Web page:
Department of English

English Professors Alan Friedman and Charles Rossman Co-Edit Four Journal Editions

Wed, January 20, 2010

English Department professors Alan Friedman and Charles Rossman co-edited four journals together in 2009 for three different titles: Texas Studies in Language and Literature (51.1 & 51.4), James Joyce Quarterly (45.3/4), and European Joyce Studies (18).


Texas Studies in Language and Literature

Spring 2009, 51:1: Samuel Beckett in Austin and Beyond

Alan W. Friedman and Charles Rossman, Guest Editors

Samuel Beckett never made it to Austin—getting no further west than Manhattan on his only visit to the United States (as Alan W. Friedman discusses in his essay, "Samuel Beckett Meets Buster Keaton: Godeau, Film, and New York")—though we invited him to participate in (or at least to write a new work for) "Beckett Translating/Translating Beckett," a conference held in his honor at the University of Texas at Austin in 1984. 

But a vast quantity of his manuscripts and many of his critics have made the journey. This special issue of Texas Studies in Literature and Language is entitled Samuel Beckett in Austin and Beyond for four main reasons: most of its contributions were initially presented at the annual James Joyce Bloomsday conference that was held in Austin in June 2007; its contributors and editors are mainly faculty or graduate students at the University of Texas at Austin; many of the essays feature research based on the extraordinary Beckett holdings in UT's Harry Ransom Center (see No Symbols Where None Intended and Fathoms from Anywhere: A Samuel Beckett Centenary Exhibition); and it not only offers something of a retrospective on Joyce and Beckett but also, in the end, anticipates future Beckett studies.


Winter 2009, 51.4: News of Ulysses: Readings and Re-Readings

Charles Rossman and Alan W. Friedman, Guest Editors

What a difference there is between the experiences of reading Ulysses in 1922 and in 2009. In 1922 readers were baffled by both the form and content of the novel—if they thought of it as a "novel" at all—as they groped toward comprehension. Today's first-time readers of Ulysses have a plethora of periphrastic guidebooks, notes, and "introductions" to help them domesticate Joyce's sprawling fiction. And today's Joyce scholars are the beneficiaries of one of the richest and still evolving critical trajectories in modern literary studies. Indeed, although Ulysses still contains many mysteries and puzzles, the book has been at least partially colonized. Scholars have returned again and again to many interpretive "sites" in the book, refining, extending, and overturning received opinion. These nine essays, all of which derive from the "Joyce in Austin" conference held at the University of Texas at Austin, 13–17 June 2007, bring us "news" of Ulysses by contributing to the evolving, enormously valuable, communal enterprise known as "Joyce Studies."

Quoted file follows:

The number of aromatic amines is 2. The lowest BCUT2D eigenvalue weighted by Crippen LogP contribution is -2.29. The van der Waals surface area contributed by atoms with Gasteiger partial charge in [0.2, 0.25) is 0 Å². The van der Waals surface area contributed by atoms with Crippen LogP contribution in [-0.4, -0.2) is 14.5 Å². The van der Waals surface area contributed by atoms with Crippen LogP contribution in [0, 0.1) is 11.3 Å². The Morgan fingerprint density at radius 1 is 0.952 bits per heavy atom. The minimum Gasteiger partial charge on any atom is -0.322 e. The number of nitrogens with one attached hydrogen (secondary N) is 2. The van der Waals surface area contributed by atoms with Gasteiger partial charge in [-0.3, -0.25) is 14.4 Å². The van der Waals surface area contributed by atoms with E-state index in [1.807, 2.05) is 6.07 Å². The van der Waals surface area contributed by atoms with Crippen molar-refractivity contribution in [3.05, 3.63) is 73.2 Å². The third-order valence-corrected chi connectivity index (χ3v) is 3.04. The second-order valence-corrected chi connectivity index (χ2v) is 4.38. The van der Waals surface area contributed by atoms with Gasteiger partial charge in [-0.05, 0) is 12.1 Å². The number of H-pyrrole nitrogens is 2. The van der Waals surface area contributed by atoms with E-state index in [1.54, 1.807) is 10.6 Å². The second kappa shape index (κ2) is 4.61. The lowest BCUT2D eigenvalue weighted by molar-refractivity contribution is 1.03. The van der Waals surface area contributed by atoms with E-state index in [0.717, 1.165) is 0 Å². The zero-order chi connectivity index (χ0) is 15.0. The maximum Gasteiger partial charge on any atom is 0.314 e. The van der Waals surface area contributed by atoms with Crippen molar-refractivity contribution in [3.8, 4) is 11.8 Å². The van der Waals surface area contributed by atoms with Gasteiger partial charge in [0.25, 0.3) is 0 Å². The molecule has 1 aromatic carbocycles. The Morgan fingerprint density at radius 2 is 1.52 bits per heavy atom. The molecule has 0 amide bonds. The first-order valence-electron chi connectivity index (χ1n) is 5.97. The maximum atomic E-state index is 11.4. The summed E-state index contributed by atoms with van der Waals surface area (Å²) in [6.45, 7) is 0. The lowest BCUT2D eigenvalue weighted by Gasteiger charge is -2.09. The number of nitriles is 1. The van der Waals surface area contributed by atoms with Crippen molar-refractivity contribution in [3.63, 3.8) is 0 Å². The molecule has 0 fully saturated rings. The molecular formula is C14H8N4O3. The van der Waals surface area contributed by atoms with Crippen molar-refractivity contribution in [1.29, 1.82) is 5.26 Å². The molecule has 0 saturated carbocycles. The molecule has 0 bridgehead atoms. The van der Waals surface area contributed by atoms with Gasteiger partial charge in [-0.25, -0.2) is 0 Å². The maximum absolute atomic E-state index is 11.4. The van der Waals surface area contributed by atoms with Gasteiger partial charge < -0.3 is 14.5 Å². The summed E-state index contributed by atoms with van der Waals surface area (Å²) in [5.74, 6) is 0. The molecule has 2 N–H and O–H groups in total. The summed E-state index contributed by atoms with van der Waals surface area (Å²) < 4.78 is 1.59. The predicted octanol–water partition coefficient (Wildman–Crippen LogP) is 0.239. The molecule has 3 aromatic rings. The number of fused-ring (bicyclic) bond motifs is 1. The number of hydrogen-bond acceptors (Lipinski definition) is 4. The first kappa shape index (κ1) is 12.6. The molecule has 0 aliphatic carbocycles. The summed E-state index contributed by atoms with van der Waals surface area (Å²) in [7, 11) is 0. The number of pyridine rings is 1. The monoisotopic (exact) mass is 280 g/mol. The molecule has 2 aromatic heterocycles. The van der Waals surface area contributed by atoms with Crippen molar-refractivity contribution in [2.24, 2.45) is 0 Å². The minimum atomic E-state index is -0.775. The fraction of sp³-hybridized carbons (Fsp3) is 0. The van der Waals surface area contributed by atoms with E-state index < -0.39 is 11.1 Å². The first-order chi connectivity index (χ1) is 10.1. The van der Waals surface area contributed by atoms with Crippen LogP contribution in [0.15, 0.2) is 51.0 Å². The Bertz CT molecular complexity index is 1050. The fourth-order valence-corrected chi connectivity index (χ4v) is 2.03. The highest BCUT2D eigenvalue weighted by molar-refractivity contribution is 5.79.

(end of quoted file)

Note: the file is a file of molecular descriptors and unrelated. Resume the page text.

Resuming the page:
James Joyce Quarterly

February 2009, 45.3/4: Biographical Joyce

Charles Rossman and Alan W. Friedman, Guest Editors

When Richard Ellmann’s James Joyce appeared in 1959, it was acclaimed both for its wealth of information about Joyce’s life and his works and for its graceful style. Reviewers declared it “definitive” and “masterfully” done. During the ensuing years, James Joyce was widely acknowledged as the model for literary critical biography, and when the revised edition appeared in 1982, Ellmann received a new round of applause. Since 1959, his masterpiece has been a boon for Joyce scholars.

But no biography can be definitive. There is always more to learn about an author’s life and milieu as interpretive contexts for the writing. And, of course, Ellmann’s sources, methods, and interpretations have at times been challenged. The eight essays in this volume—all of them presented in earlier versions at the 2007 North American James Joyce Conference held at the University of Texas at Austin—might well be thought of as augmenting, or filling, gaps in James Joyce. All the studies employ biographical methods that enhance our understanding of Joyce the artist, Joyce’s work, or the link between his work and a given cultural/historical moment.


European Joyce Studies

2009, 18: De-familiarizing Readings: Essays from the Austin Joyce Conference

Alan W. Friedman and Charles Rossman, Guest Editors

Unlike many recent Joyce studies, De-familiarizing Readings eschews the theoretical and ideological and instead plants itself on firmer ground. Its eight outstanding Joyce scholars share a love of the “stuff” of texts, contexts, and intertexts: data and dates, food and clothing, letters and journals, literary allusions, and other quotidian desiderata. Their inductive approaches - whether to Dubliners, Portrait of the Artist, Ulysses, or Finnegans Wake - are thoroughly researched, argued with meticulous, even nit-picking, precision, and offer the pleasurable reading experience of forensic analysis. And in the end they provide the satisfaction of reaching persuasive conclusions that seem both striking and inevitable.

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